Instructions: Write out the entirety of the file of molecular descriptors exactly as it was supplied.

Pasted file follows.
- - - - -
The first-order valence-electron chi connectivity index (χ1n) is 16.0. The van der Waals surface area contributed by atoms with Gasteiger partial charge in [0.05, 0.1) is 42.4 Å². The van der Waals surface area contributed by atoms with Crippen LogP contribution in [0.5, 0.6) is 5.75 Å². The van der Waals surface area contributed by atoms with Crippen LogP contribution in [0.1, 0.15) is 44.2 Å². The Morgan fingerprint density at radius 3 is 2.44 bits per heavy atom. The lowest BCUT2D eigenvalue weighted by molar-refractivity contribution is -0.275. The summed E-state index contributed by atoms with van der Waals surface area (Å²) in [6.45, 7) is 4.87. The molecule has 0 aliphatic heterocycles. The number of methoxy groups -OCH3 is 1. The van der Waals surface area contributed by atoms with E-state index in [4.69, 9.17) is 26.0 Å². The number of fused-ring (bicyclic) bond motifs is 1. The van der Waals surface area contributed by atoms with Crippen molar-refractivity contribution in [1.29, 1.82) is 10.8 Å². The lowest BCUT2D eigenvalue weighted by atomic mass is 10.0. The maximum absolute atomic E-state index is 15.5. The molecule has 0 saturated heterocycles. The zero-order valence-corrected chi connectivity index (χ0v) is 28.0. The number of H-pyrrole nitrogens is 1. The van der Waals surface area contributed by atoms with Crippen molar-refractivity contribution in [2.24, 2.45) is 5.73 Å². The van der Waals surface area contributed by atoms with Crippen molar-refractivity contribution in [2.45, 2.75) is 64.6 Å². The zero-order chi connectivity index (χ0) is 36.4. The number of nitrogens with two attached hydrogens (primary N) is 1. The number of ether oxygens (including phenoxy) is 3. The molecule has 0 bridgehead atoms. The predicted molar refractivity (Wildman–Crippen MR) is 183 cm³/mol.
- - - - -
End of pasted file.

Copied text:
The first-order valence-electron chi connectivity index (χ1n) is 16.0. The van der Waals surface area contributed by atoms with Gasteiger partial charge in [0.05, 0.1) is 42.4 Å². The van der Waals surface area contributed by atoms with Crippen LogP contribution in [0.5, 0.6) is 5.75 Å². The van der Waals surface area contributed by atoms with Crippen LogP contribution in [0.1, 0.15) is 44.2 Å². The Morgan fingerprint density at radius 3 is 2.44 bits per heavy atom. The lowest BCUT2D eigenvalue weighted by molar-refractivity contribution is -0.275. The summed E-state index contributed by atoms with van der Waals surface area (Å²) in [6.45, 7) is 4.87. The molecule has 0 aliphatic heterocycles. The number of methoxy groups -OCH3 is 1. The van der Waals surface area contributed by atoms with E-state index in [4.69, 9.17) is 26.0 Å². The number of fused-ring (bicyclic) bond motifs is 1. The van der Waals surface area contributed by atoms with Crippen molar-refractivity contribution in [1.29, 1.82) is 10.8 Å². The lowest BCUT2D eigenvalue weighted by atomic mass is 10.0. The maximum absolute atomic E-state index is 15.5. The molecule has 0 saturated heterocycles. The zero-order valence-corrected chi connectivity index (χ0v) is 28.0. The number of H-pyrrole nitrogens is 1. The van der Waals surface area contributed by atoms with Crippen molar-refractivity contribution in [2.24, 2.45) is 5.73 Å². The van der Waals surface area contributed by atoms with Crippen molar-refractivity contribution in [2.45, 2.75) is 64.6 Å². The zero-order chi connectivity index (χ0) is 36.4. The number of nitrogens with two attached hydrogens (primary N) is 1. The number of ether oxygens (including phenoxy) is 3. The molecule has 0 bridgehead atoms. The predicted molar refractivity (Wildman–Crippen MR) is 183 cm³/mol.